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Libraries Are Key Tools For People Getting Out Of Prison, Even During A Pandemic

NPR: Sally Herships - March 28th, 2021

Almost 28 years ago, Lee and Dennis Horton were accused of a robbery and a murder in a Philadelphia bar. They were convicted and sent to prison. It was 1993. Bill Clinton was president. Sleepless in Seattle was in the theaters. People didn't really use cellphones. They just walked down the street and looked at each other. Now the brothers are in their fifties. After spending a quarter century in prison they were just released.

"When we stepped out of the prison, it was like stepping out into a brand new world," Lee Horton said. "We went into a Burger King. We went in there to try this Impossible Burger. And you had to go to the kiosk and I didn't know how to work the kiosk. We didn't know how to do it. So we left."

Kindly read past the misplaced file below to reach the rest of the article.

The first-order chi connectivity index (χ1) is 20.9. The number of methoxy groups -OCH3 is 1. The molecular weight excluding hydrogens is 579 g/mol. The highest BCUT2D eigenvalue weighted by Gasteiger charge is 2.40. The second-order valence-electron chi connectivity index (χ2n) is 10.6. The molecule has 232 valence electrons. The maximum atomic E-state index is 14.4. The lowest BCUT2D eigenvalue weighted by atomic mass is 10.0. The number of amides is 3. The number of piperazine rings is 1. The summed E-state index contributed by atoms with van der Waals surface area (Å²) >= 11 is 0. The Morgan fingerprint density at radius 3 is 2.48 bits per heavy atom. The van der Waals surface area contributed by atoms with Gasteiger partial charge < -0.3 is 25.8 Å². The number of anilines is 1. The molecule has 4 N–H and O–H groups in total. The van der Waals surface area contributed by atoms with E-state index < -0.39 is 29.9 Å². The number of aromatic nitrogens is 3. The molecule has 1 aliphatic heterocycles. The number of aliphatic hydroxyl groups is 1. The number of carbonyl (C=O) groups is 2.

The Horton brothers had always maintained their innocence. Inside prison they were widely seen as mentors. They were peer support counselors. They organized workshops for politicians and community leaders and put on plays. A petition with thousands of signatures called for their release. An op-ed ran calling for their freedom on WHYY.

And finally, late last year the Pennsylvania Board of Pardons commuted their sentences. This year they were released.

To read the full article, click here.

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